Residential Developer Wall Street Properties Uses Pandemic as Opportunity to Revamp Development Plans for 40-Unit Site in San Mateo

Wall Street Properties, 222 Gateway Terrace, San Mateo, HDO Architects
Rendering Courtesy of Wall Street Properties

By Meghan Hall

After several decades, a key corner site in San Mateo has been primed for redevelopment. 222 S. Fremont has been owned by San Mateo-based Wall Street Properties since the 1980s. The site has been considered for redevelopment several times over the years, but now Wall Street has decided now is the time to move forward with a project. The firm submitted a Preliminary Planning Application in December of 2019, but since the rise of COVID-19, has been using the slowdown in the commercial real estate industry to refine its plans for the 40-unit project.

“It is that nice corner site right on 3rd Ave., coming off of the freeway and right across from The Metropolitan and Gateway Commons. We were really starting to think of a building that would make sense in the context of the neighborhood,” explained Wall Street Properties’ Regan Catanzaro. “…We submitted originally about this time last year and have been working within the preapplication process. Obviously, COVID-19 has slowed things down for everyone, and we will be resubmitting the project. We took the past few months…to really absorb the comments from planning and try to come up with some creative solutions to move forward.”

The primary specs of the project will remain about the same upon resubmittal. Called 222 Gateway Terrace, the project will include 40 condominium units, which will be a mix of one-, two- and three-bedroom residences. There will be 12 one bedrooms between 899 and 971 square feet, 18 two-bedrooms between 924 and 1,390 square feet, an additional six bedrooms that total around 1,500 square feet, and four three-bedrooms between 2,074 and 2,735 square feet.

60 parking spaces will be included in the plans, as will more than 6,000 square feet of common open space. Many units will include either private patios or balconies. Community amenities also include a pool area with cabanas.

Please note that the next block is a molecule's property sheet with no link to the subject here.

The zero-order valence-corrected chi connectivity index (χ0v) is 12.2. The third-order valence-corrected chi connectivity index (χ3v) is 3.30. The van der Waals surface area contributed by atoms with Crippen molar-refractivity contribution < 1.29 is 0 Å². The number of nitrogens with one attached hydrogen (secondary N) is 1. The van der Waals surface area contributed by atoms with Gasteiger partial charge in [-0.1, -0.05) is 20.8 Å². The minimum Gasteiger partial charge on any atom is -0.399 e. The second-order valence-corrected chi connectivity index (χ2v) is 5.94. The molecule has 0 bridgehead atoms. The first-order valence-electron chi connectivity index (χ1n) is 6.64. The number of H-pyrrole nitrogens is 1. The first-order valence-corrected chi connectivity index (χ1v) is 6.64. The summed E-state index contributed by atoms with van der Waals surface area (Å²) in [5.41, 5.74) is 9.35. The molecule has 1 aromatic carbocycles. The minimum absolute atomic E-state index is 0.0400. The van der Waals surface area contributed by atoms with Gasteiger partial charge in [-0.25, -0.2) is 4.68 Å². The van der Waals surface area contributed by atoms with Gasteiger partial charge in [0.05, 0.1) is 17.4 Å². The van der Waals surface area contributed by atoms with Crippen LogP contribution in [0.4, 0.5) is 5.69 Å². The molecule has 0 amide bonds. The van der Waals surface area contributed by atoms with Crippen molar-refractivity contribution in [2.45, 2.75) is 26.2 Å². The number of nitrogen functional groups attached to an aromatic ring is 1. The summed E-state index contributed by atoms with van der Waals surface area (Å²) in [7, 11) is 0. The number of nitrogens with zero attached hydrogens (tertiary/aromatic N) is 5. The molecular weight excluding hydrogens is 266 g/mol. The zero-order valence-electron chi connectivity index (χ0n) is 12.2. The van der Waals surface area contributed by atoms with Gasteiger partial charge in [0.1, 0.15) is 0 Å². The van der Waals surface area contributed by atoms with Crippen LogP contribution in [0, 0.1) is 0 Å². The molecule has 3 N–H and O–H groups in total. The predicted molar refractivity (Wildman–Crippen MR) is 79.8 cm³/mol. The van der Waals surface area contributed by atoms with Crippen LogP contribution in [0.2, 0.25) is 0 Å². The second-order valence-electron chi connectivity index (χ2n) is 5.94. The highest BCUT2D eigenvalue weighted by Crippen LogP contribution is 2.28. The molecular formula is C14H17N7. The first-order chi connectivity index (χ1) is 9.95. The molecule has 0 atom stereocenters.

Initially, the design of the project aimed to blend traditional and modern. The original design scheme featured a Tahoe Blue roof, white smooth plaster white metal rails and columns. According to Catanzaro, Wall Street Properties is in the middle of a “major redesign” of the building, based off of comments received from the City.

“We have taken the building from what was a modern take on a traditional, classical style of architecture, and instead of going for that version, we instead decided to employ the Spanish-style architecture which you see not only in our neighborhood, but throughout San Mateo,” said Catanzaro. “It seemed to speak a little bit better to the design that was being requested by the [city’s] consultant.”

A palette of terracotta on the base two floors will be carried up through vertical articulation, while the upper floors will be clad in beige and white cream tones. Wall Street Properties is currently working on the redesign with Walnut Creek, Calif.-based HDO Architects-Planners and expects new renderings to be ready in the coming weeks.

222 Gateway Terrace is not Wall Street Properties’ first in San Mateo; Wall Street Properties also developed 200 Fremont, a 15-unit project, just next door to the Gateway Terrace site. That project was approved by the City Council in November of 2016.

The two projects are ideally located just off of the 101 Freeway and within walking distance of the San Mateo Caltrain station. Numerous restaurants and shops, such as Philz Coffee, Bakers Dozen and Pacific Catch, are also nearby.

Wall Street Properties is pursuing condominium and infill-oriented projects believing that multifamily living—especially in densifying neighborhoods—will continue to be pivotal to the health of the Bay Area multifamily industry moving forward.

“I truly believe that condominium living and multifamily projects are going to be very commonplace in urban areas like the Bay Area, and other suburban areas,” stated Catanzaro. “You’re always going to need some sort of multifamily housing, and recently there has been a lot of legislation in place trying to increase the scale of multifamily. Duplexes, triplexes, townhomes, those ways of living are going to be important moving forward. People are still going to want to be living around their jobs, their families. Living in a condo or apartment is a very realistic solution.”

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